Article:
That’s where I say “Embrace the emotion”. The whole elephant thing is based on a book called Switch by two brothers, Chip and Dan Heath. It’s a fantastic book, which talks about how humans embrace change. They talk about this concept that they borrowed from, I believe, an NYU professor, where it’s the concept of the elephant and the rider. We as humans are both the elephant and the rider. You think of these two parts of one entity, where the rider part is the logical side of us humans, you know, so, kind of in control, riding on top of the elephant. The elephant is the emotional side of us. They use this analogy because the sizes of these two beings are very different. So, if I’m the rider, and I’m taking my elephant down the path, and I want the elephant to go right, which way do you think that elephant goes?

Well, the elephant only goes right if they want to. That’s how our emotions are. Think about every single person reading right now. At some point, you’ve been emotionally hijacked when in some way, your emotions got the better of you. It’s how we operate as humans, and it’s beautiful.

Smart leaders understand this and start to leverage that emotional connectivity, not just to foster relationships, but to understand the people they’re leading.’


In the fourth area of communication, one of the things that grabbed my attention in this chapter, is the question, “Why are LGBTQ+ folks good at communicating?” I identify as gay myself, so I was thinking, ‘Yeah, why is that?’

‘Thank you for sharing that, Toby. You know, I hypothesise in Pride Leadership that, as a queer person, for the most part, we’re a hidden minority. So you choose to disclose, out yourself, to come out but we do that very strategically. Think through the Maslow hierarchy of needs. We start with that safety thing. I’m not coming out of the closet to say, “Hello, friends!” when I’m in a situation that I can perceive as very unsafe to my wellbeing.

When you start figuring your authentic self out as a queer person, you start looking for those nonverbal cues and those different signals that are out there that help us understand things a little bit better in context. That’s why I say, as a queer person, we’ve had lots of practice of situations, where whether you know it or not, you’re looking for allies. You’re looking for safety. You’re looking for that harbour where, if things get ugly, I got someone who hopefully has got my back.

We’re getting smarter, as workplaces, to throw those statements overtly out there. You know, people often ask me, “Why do I put my pronouns and stuff?” You know why, because you’re sending a gorgeous signal to members of the queer community that you’re an ally, you’re a safe space. Just through the nature of our survival, we’ve had to develop this different way of not just communicating, but also having some of those hard communication strategies.

Back to courage, when I had to come out to my parents and share that authenticity of who I finally figured out who I am. When I had to do that in a workplace it wasn’t that I came in with my rainbows a-flaming. I would strategically share, “Hey, just so you know, I have a boyfriend,” or now, “I have a husband”. We start to think through and navigate a little bit differently, which exercises those communication muscles, just in a different way than our straight brothers and sisters.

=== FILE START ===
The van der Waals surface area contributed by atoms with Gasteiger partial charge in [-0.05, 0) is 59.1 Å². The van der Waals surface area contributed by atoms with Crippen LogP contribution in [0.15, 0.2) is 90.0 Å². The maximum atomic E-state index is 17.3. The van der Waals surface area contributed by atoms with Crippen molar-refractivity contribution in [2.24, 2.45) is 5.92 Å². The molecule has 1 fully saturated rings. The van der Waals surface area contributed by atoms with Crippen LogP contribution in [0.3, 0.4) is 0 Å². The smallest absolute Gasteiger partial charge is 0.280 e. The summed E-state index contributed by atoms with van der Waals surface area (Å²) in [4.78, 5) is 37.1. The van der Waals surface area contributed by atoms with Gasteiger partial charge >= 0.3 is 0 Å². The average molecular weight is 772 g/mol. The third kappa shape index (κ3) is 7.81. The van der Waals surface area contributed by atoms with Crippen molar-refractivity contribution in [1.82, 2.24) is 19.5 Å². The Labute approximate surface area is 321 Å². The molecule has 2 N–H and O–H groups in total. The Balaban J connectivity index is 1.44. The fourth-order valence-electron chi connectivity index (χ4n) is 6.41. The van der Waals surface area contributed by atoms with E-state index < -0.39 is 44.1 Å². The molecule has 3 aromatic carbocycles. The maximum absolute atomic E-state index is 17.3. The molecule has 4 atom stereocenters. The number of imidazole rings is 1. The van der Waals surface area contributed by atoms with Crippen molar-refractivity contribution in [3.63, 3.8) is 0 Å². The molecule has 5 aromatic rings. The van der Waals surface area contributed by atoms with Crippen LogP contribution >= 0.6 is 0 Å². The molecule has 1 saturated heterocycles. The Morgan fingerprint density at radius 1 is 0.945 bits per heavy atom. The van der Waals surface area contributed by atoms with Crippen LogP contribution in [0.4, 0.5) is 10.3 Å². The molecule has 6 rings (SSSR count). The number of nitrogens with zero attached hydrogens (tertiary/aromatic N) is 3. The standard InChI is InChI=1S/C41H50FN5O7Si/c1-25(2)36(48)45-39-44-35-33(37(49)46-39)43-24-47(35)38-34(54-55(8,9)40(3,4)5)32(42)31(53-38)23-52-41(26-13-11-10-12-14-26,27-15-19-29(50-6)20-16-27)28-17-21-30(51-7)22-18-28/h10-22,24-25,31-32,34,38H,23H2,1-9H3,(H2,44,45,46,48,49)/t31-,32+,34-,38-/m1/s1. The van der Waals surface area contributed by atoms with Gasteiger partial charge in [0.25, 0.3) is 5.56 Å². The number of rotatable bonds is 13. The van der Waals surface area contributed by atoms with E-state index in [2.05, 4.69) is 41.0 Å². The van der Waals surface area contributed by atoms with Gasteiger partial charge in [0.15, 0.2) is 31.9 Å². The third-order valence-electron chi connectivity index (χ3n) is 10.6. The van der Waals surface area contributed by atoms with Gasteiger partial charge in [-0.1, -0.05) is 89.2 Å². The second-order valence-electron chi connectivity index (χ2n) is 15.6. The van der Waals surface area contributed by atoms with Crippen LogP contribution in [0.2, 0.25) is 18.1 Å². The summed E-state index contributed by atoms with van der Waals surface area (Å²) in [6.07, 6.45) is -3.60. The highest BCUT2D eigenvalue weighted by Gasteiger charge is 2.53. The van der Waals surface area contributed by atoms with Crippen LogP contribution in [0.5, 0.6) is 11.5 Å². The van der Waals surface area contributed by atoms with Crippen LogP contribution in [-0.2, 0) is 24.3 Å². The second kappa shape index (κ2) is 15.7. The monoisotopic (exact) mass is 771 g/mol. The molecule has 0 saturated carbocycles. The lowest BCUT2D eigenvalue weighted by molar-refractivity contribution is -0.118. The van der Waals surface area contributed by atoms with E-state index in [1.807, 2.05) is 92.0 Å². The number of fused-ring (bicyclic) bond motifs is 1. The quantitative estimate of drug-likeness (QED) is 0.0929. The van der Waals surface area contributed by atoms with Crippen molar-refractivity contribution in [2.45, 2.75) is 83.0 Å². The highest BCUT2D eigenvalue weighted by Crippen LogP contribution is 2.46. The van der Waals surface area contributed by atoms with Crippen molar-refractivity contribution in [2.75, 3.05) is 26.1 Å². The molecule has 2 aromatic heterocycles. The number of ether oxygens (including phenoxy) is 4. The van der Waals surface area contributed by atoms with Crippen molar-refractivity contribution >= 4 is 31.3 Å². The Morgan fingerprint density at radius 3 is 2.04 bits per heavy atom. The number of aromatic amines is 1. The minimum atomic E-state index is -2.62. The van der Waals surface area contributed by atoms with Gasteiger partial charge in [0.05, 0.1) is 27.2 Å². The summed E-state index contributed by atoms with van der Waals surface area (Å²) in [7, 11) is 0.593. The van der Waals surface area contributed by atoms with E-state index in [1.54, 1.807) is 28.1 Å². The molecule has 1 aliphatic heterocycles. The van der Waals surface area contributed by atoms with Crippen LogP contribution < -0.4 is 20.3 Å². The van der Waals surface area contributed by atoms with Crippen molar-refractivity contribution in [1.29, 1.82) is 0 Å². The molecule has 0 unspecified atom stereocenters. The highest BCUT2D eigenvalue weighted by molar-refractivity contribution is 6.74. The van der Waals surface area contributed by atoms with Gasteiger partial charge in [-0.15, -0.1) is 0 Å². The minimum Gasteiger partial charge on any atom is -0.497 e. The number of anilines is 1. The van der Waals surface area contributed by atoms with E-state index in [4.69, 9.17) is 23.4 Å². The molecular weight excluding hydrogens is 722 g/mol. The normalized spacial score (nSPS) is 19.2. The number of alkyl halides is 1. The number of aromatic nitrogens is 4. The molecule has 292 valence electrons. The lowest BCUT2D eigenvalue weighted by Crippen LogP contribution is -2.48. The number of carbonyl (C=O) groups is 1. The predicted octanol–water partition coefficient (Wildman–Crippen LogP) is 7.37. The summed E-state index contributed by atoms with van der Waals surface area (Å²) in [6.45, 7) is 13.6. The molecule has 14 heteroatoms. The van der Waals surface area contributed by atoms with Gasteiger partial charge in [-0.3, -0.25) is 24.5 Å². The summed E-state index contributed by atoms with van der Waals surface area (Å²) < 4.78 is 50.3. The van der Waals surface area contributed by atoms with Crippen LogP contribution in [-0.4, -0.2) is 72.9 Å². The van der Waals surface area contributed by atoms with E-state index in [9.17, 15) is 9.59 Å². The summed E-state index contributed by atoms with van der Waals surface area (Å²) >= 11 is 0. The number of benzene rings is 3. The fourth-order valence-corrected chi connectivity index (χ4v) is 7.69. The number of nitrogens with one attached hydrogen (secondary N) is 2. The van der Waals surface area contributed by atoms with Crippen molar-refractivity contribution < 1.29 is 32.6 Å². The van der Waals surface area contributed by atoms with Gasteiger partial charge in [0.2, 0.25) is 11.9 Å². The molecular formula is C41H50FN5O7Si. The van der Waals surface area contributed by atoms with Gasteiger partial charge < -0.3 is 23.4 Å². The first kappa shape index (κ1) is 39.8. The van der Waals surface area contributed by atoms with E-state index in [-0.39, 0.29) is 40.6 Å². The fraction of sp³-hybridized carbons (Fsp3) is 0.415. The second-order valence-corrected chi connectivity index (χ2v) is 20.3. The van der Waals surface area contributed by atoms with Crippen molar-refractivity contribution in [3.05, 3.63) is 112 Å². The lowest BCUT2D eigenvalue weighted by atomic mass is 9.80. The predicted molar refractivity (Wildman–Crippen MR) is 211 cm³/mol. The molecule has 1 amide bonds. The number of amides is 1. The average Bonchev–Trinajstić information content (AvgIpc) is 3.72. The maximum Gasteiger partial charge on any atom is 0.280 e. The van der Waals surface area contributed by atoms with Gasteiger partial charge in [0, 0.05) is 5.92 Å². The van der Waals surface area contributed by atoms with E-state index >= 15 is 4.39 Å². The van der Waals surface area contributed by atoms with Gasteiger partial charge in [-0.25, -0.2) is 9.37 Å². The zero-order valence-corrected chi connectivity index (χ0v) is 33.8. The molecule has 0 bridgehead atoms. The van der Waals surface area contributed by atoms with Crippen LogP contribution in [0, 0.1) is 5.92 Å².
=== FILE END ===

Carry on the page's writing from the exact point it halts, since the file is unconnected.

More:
So for a takeaway that we can all take back to our organisations, try this. We all have our preferred ways of communicating. Some people like to pick up the telephone. Some people are like, “Why are you voice-calling me? This is ridiculous. Just send me a darn text.” Others shoot off 20 million emails a day. We all have our preferred ways.

I challenge everybody to think, what’s your recipient’s preferred method of communication? I think about my niece, and if I call her, she freaks out because she’s a millennial. She calls me Peeve so if I call her she’s like, “Uncle Peeve, what the hell are you calling me for?” I’m like, “I just wanted to say hi.” So now, I know, send a text. “Hey, how are you doing? You got five minutes? I’d just love to chat.” It’s thinking through the recipient of the message and how that message is being sent versus your own bias for how you like to do things.’


It’s interesting how, as Steve said, the different areas link together. For me, the communication takeaway touches on the area of empathy too by considering the message recipient’s preferred method of communication. The penultimate area of the six is relationships. I asked Steve, ‘What would you say is one of the most important things we need to know about relationships?’

‘When I say relationships, it’s building and fostering relationships including remotely too. I think one of the biggest strategies to think about is how can you do that, and I’ll put it through the lens of contemporary times because although the book’s only a couple of years old it landed just before a pandemic. My doctorate is in instructional technology and distance education and I was Zooming.

I remember this nugget of wisdom that one of my first professors shared in my doctoral program. He said, “When we’re talking about distance learning it’s distant communication. I’m going to be blunt: distance learning will absolutely never, ever replace the feeling that us humans have by physically being together.” Of course, he’s spot on and I will be the first, as someone who’s a big proponent of distance education, to say that.

However, it’s not saying that distance can’t foster relationships. I think a lot of us have seen that, whether we wanted to or not, via this current experience in our world. Toby and I have had several chats via Zoom and we would have never had the pleasure of meeting had it not been for this technology – fantastic.